Arnold Briedis – One of North’s best forwards in the late 1970s and early 1980s. Arnold played in the 1975 and 1977 premierships, kicking five goals in both grand finals, but is best known for kicking 0.7 in the 1977 drawn Grand Final. Arnold was a great finals footballer who kicked 38 goals from 18 matches. After winning North Melbourne’s goal kicking in 1980 with 53 majors, Briedis only played 29 more matches in the next three seasons before retiring aged 28.



Tony Hall – Almost made the best of side for Number 6, Hall was a highly skilled forward who had a great first year in 1988 in a dominant Hawthorn side, playing all 24 games and polling 15 Brownlow votes. Sadly Hall never really reached those heights again after injuring his knee playing for South Australia against Victoria in 1989 at the MCG. The sad part was that it was Hawthorn teammate Andy Collins playing for Victoria who tackled him on the loose MCG turf.



Jack Gunston – Best known as a champion three-time premiership Hawk, Gunston was drafted by Adelaide and played two seasons there wearing the Number 6. In his second season he played 12 games for 19 goals before requesting a trade to Hawthorn.



Mark Williams – A small forward who played Full Forward in 2005 and 2006 for 63 and 60 goals before the emergence of Franklin and Roughead. Despite these impressive numbers he is best known for his shotgun celebrations after kicking a goal.



Stephen Patterson – Former Collingwood small forward and rover, Patterson was a regular inclusion in the Collingwood side. Patterson is the former Mayor of Holdfast Bay and is now a State MP and Minister for Trade and Investment in South Australia.



John Ironmonger – Ironmonger was a huge man at 200cm and 110kg. Ironmonger won a Sandover Medal in 1980 and joined Sydney in 1985 playing 45 games, before joining Fitzroy in 1988. Ironmonger was a cult figure and is best remembered for a spear tackle on Graeme Wright in 1990 which he received two weeks for. He was also the face of the VFL when he had his picture taken eating raw meat for promoting overseas matches in 1987. Ironmonger was then a Swan but was transferred to Fitzroy in late 1987. Ironmonger moved to the USA after his career and played footy over there.



Silvio Foschini – Silvio wore Number 6 for Sydney and St Kilda and was a promising rover for Sydney. He is best remembered for in 1983 taking the VFL to court for saying the VFL clearance rules breached the restraint of trade rules. Silvio won the case on the Friday and played for St Kilda the next day with an uncleared Paul Morwood. His son Matthew played soccer for Melbourne Victory.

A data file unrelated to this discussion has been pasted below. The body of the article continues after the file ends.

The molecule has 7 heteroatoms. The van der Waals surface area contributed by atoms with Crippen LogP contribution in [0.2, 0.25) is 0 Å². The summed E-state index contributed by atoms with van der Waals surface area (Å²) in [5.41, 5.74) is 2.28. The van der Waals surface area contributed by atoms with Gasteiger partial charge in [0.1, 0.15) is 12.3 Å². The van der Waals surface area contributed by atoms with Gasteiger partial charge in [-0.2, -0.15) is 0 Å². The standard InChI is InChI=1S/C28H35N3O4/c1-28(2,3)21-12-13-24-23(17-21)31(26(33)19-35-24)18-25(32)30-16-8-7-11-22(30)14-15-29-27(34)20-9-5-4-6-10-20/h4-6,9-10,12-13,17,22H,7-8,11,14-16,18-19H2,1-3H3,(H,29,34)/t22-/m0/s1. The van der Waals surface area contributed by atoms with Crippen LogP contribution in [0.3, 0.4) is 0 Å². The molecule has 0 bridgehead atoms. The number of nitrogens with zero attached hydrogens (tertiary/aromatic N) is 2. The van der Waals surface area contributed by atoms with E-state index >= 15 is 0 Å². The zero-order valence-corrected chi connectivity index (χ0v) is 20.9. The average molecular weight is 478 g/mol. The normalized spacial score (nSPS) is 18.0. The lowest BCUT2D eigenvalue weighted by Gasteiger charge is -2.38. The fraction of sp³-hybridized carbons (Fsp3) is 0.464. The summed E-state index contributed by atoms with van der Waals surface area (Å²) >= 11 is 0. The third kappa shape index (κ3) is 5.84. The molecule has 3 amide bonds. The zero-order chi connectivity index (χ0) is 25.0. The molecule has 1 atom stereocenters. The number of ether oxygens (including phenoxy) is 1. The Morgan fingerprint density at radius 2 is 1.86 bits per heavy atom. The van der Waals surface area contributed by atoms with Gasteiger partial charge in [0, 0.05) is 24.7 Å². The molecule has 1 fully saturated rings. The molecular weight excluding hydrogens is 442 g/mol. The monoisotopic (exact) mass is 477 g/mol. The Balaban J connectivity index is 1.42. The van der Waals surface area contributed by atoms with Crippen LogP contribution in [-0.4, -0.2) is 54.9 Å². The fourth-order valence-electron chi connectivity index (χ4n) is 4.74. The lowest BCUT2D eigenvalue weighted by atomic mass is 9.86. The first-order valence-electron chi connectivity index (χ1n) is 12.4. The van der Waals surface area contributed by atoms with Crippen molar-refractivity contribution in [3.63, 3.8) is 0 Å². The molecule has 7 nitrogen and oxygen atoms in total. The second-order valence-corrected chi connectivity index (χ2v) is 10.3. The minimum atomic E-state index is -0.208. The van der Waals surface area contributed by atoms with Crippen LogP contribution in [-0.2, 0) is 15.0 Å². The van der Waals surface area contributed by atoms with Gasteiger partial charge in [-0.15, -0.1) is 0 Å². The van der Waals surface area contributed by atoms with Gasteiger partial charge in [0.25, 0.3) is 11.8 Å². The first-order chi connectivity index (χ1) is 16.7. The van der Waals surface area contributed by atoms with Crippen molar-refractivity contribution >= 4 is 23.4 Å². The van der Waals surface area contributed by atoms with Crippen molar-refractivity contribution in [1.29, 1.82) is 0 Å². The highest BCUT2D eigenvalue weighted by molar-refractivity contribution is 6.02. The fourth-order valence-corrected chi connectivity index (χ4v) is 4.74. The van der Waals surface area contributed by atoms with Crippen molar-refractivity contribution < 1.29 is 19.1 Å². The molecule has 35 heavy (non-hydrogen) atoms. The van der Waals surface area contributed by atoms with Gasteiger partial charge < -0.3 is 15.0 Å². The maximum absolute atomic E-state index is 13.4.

Barry Mitchell – Mitchell was a star rover for Sydney and was an All Australian and Best & Fairest winner in 1991. In 1993 Mitchell wanted to be traded to Carlton but this did not happen, so he nominated for the preseason draft with a big price tag on his services. However Collingwood had an earlier pick and drafted Mitchell, who struggled for roving duties behind Tony Francis and Scott Russell and was traded to Carlton the next year.



Ron Alexander – Alexander was a champion WAFL ruckman who joined Fitzroy in 1976, playing 133 games, captaining the club in 1979-1980, and winning the Best & Fairest in his last year (1981). Alexander went back to the WAFL to coach East Fremantle, winning a premiership in 1985. Alexander was appointed the West Coast Eagles inaugural coach in 1987 and won 11 games from 22, but was surprisingly dumped as coach after one year.



Peter Bedford – Bedford was a champion Swans player, playing 178 Games, captaining the club for four seasons, winning the 1970 Brownlow Medal and snagging five Best & Fairests. In 1977 Bedford joined Carlton aged 30 and played eight games over two years. Bedford was also a very good cricketer, playing 39 games for Victoria, making 1602 runs at 28 and taking 45 wickets with leg spin at 33. His top score was 134 n.o. and his best bowling figures were 5/40.



Gary Malarkey – Is recognised as one of Geelong’s best ever full backs, playing 172 games in a 10-year career and was named in the VFL team of the year in 1983. Malarkey wore Number 5 in his first seven seasons. Before the 1984 season he had decided to move back to Western Australia, but when that fell through the Number 5 jumper had already being allocated to a promising player called Gary Ablett, so Malarkey spent his last three years wearing Number 6.



Brett Scott – Looked a promising centre for Sydney, playing 19 games in his second season in 1982. However, once Scott was given Number 6, shoulder and hamstring injuries started to hit and he played only 28 games in five years. In 1993, when Sydney sacked Gary Buckenara as coach, Brett Scott was appointed caretaker coach for two games for two losses (93 points and 124 points) before Ron Barassi took over.



Gary Sidebottom – Was set to be named, but nobody picked him up. Sidebottom will forever be remembered for not being picked up by the team bus at Lara on its way to VFL Park (Waverley) for the 1981 Preliminary Final. Sidebottom was apparently not told he was playing in the final and when the bus pulled over at the designated spot near his farm at Lara, Sidebottom was not there. This meant Peter Johnston, who was an emergency and already at the ground, had to play despite already having eaten half a chicken and chips with a strawberry milkshake.



Some forgotten Number 6s are James Byrne (Adel), Murray Vance (Carl), Graeme Williamson, Jeremy Guard (Fitz), Phil Gilbert, Dion Woods (Freo), David Spriggs (Geel), Alik Magin (GCS), Robert Elliott (Mel), David Palm (Rich) and Alistair Ford (Foots).





The Tigers (Covid) Almanac 2020 will be published in 2021. It will have all the usual features – a game by game account of the Tigers season – and will also include some of the best Almanac writing from the Covid winter.  Pre-order HERE